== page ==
For Orb, a design I’m prototyping now, the player’s perspective is that of a squad commander of elite infantry. You’re not controlling individual units, but the squad. Therefore, when you deploy a sniper and a demolitions expert, you don’t have a specific token that says “Sniper” with rules on it. No, instead, you draw cards related to those roles and you add 2 generic unit markers to the board. It’s one of the abstractions of which I’m most proud because it beautifully preserves and supports the player’s perspective and keeps them focused on the thematic decisions. I need a sniper. Instead of managing that sniper’s footsteps, I’m instead managing a sniper’s contributions to my arsenal.

Step 5: Stop and ask, how can we use this?

As you’re conducting your research, as soon as you come across a nifty idea or fact, put down the book, or the game, and ask: How can we use this?

Begin prototyping, mentally, with your suggestions. The idea for formations in Sol Rising came very early. I was reading and realized that most games focus on controlling one ship at a time. I thought, a ha! Multiple ships. I then got out some blocks and began messing around with manipulating them for the sake of combat effectiveness. Eventually, with that seed planted, I went back to my research.

Your design should begin to take shape and grow as you research. What’s less useful is 50 pages of notes and information with context or relationships to one another. What’s more useful is:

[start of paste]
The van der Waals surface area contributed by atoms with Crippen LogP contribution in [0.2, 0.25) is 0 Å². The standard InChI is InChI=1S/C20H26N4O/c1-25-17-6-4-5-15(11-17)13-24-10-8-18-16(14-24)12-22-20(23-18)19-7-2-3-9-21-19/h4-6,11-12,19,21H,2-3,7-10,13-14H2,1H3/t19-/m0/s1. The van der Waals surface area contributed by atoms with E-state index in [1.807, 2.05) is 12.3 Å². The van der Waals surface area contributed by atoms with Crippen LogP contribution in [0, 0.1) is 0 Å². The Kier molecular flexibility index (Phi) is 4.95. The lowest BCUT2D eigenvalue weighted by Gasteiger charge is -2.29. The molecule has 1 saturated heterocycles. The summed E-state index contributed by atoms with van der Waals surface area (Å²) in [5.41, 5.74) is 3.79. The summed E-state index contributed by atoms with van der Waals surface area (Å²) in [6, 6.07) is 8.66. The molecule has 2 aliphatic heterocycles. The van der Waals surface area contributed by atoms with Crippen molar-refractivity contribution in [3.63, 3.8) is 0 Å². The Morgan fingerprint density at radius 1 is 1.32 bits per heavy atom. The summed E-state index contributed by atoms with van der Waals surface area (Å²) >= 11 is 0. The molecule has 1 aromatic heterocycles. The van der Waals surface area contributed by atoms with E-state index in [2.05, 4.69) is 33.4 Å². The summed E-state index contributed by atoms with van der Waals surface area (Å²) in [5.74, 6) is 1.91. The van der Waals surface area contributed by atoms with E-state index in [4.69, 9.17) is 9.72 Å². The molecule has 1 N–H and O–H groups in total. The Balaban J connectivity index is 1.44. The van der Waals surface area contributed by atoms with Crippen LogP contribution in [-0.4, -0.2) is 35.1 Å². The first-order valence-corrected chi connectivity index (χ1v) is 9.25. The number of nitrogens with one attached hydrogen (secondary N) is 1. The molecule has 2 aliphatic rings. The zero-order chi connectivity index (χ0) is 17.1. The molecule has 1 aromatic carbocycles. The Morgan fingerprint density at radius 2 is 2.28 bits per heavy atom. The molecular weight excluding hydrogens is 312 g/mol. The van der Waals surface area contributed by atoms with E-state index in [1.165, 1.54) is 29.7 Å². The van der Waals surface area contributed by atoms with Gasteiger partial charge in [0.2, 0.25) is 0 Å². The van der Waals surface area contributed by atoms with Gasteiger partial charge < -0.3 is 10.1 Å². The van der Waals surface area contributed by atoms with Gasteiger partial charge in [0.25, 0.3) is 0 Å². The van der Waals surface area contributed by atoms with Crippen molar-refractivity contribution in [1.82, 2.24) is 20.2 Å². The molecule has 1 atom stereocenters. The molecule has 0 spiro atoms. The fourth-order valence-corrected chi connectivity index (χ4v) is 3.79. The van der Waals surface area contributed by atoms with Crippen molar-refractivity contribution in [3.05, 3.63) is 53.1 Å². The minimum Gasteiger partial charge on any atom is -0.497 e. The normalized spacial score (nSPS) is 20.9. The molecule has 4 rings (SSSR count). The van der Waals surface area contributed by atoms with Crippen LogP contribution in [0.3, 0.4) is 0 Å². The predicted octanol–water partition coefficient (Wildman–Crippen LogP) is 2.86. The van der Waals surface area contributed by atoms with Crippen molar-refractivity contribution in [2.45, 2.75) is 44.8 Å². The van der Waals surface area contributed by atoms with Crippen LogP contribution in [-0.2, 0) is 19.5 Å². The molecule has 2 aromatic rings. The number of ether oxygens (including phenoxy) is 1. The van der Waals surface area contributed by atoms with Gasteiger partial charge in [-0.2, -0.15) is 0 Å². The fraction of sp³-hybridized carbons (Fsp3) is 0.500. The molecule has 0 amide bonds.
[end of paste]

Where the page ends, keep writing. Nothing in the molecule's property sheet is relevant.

1. We want the player to be this guy.
  2. Being this guy means you do this thing.
  3. Sometimes this thing can be affected by another thing.
  4. And so forth.

Essentially, you should start building your core elements and applying layers as you research. Begin to channel and focus your research to channel and focus your design. Once you identify that you want Element A in your design, it’ll help you evaluate all future ideas.

How can you use this? Answer that question as you go and being laying the foundation during research. This is much better than returning to months of notes only to find you’re more or less at step 1.

Was this useful? Do you feel you’re better equipped to research a thematic game? Share your thoughts and your personal ideas in the comments below.

Using Reviews to Improve Games

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Post by: Grant Rodiek

I don’t like reviews. I’ve been a professional video game developer for 9 years now and I’ve released quite a few titles. Loading up Metacritic.com or a review site is always nerve wracking, to the point where I have just stopped looking at them. BGG’s community is no different. If you’ve published a game, you know that scrolling past that first page is just asking for pain.

But, reviews are quite valuable. They provide a quick aggregate view of your customers’ feedback. Not only that, but reviews are often coming from your most vocal and enthusiastic (for better or worse) customers. You know, those who care enough to go onto a website to review your game. This sub-group is very important as they will be your evangelists and detractors.

For perspective, just a bit over 10% of the people who own Farmageddon have noted that they own it on BGG. A tiny fraction have commented.